Wed. Feb 26th, 2020

Half of the bottoms of the Mar Menor have been devastated | Society

Days before the deaths of thousands of fish that hit the beaches of the Mar Menor on October 12, between 500 and 1,000 tons of nitrates reached the lagoon after the last cold drop, estimates a latest report signed by experts in the field of the Spanish Institute of Oceanography, several universities and the Higher Council for Scientific Research (CSIC ). These, in addition to those already contained in the lagoon, triggered the dantesque episode with fish and crustaceans suffocating on the banks. Nitrates come, above all, from fertilizers of irrigated crops that have multiplied in the Campo de Cartagena area (the basin that pours into the Mar Menor). As a result, "an area of ​​over 9,000 hectares – the Mar Menor occupies 17,000 hectares – has again been devastated at the bottom of the lagoon," the researchers calculate.

Samples that were taken days after the storm passed give nitrate concentrations around 13 milligrams per liter, "100 times above those that can be considered normal," the report specifies. 35 tons of ammonium and more than 100 phosphates also entered. The pollutants were in the 100,000 tons of sediment that the flood dragged into the lagoon, which already had a "deep degradation".

"The problem is not a consequence of the entry of fresh water itself, but of nutrients (nitrates) washed away by water, that they are the fuel of the eutrophic process (increase of nutritional substances that causes an excess of phytoplankton, which leads to lack of oxygen) ", the researchers clarify. In fact, they point out, the avenue of November 1987 accumulated a rainfall a third higher than the Dana (isolated depression in high levels) of this year, "in spite of which there were no episodes of massive mortality in the lagoon".

The report reviews the process of deterioration of the Mar Menor, which receives "since the eighties large amounts of organic matter and nutrients both diffuse and punctual agricultural activity." This contamination has affected the underground waters of the Quaternary aquifer, and the surface waters. Urban discharges (wastewater) and agricultural have been, however, focused on specific points and times. Until 2015, chlorophyll values ​​were low, typical of the system, although some peaks were warned in the 2000s that warned of the risk of eutrophication. Since the end of 2015, an unusual growth of phytoplankton was confirmed, which shot up in the summer of 2016. The transparent waters became a green paste, the light stopped reaching the bottom and 85% of the benthic vegetation of the Mar Menor disappeared .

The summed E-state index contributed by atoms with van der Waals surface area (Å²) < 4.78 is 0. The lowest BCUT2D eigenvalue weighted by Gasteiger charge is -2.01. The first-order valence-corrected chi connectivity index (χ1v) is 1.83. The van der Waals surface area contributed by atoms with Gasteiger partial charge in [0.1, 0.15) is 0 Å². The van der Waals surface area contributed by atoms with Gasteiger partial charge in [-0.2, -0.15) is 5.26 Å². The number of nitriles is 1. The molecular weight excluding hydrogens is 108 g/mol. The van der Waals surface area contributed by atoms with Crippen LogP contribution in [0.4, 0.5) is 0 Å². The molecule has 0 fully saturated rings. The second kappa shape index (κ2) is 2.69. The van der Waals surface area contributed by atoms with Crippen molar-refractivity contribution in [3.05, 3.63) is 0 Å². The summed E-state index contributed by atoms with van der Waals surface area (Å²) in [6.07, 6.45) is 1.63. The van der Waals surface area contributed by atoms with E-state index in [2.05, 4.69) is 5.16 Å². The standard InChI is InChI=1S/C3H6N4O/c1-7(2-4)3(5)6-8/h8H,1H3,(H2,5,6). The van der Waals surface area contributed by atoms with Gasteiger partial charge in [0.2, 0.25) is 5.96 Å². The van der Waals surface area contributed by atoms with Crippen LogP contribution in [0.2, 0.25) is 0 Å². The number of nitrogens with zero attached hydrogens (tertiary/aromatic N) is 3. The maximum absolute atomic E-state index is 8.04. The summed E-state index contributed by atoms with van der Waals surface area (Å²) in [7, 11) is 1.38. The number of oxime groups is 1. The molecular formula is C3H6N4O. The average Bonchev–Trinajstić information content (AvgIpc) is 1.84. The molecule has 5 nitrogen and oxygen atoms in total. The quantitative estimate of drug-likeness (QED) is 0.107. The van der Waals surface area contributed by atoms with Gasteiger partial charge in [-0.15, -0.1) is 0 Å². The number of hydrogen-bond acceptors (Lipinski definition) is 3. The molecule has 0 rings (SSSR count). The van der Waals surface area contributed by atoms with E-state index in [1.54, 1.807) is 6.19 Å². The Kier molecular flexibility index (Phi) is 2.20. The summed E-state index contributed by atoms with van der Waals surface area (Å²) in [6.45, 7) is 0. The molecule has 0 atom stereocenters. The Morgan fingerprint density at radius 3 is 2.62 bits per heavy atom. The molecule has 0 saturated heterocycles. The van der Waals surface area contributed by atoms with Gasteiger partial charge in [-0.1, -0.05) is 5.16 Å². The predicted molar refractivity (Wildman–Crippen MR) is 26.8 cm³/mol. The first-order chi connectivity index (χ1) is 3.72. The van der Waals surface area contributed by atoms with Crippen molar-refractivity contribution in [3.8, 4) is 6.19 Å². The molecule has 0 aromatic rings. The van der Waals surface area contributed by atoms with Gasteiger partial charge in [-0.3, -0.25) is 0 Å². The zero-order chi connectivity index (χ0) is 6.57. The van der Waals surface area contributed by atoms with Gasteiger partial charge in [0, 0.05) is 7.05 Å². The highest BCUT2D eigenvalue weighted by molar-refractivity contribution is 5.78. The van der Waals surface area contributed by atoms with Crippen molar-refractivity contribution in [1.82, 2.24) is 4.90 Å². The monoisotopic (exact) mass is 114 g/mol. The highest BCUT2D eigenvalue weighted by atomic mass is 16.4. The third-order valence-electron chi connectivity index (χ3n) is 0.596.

In this scenario, the authors warn that the process of recovery of the Mar Menor will be "long and very complex", because even stopping all current nutrient inputs "the funds will continue to release nitrates for quite some time." The first step for them is "to stop the entry of sediments and nutrients, improving the techniques and efficiency of agricultural fertilization". They also advocate the recovery of the channels of the hydrological network of the Mar Menor basin, the implementation of less aggressive tillage systems, the recovery of wetlands or the use of plant covers and hedges to reduce floods.

They question the effectiveness of the Zero Discharge Plan presented by the Ministry for Ecological Transition because its main measures are based on the construction of public works and do not point to the origin of the problem. Scientists warn, at the same time, that solutions that have been considered as increasing water supplies from the Mediterranean "are not an option," for the same reason and because "they would cause completely undesirable side effects."

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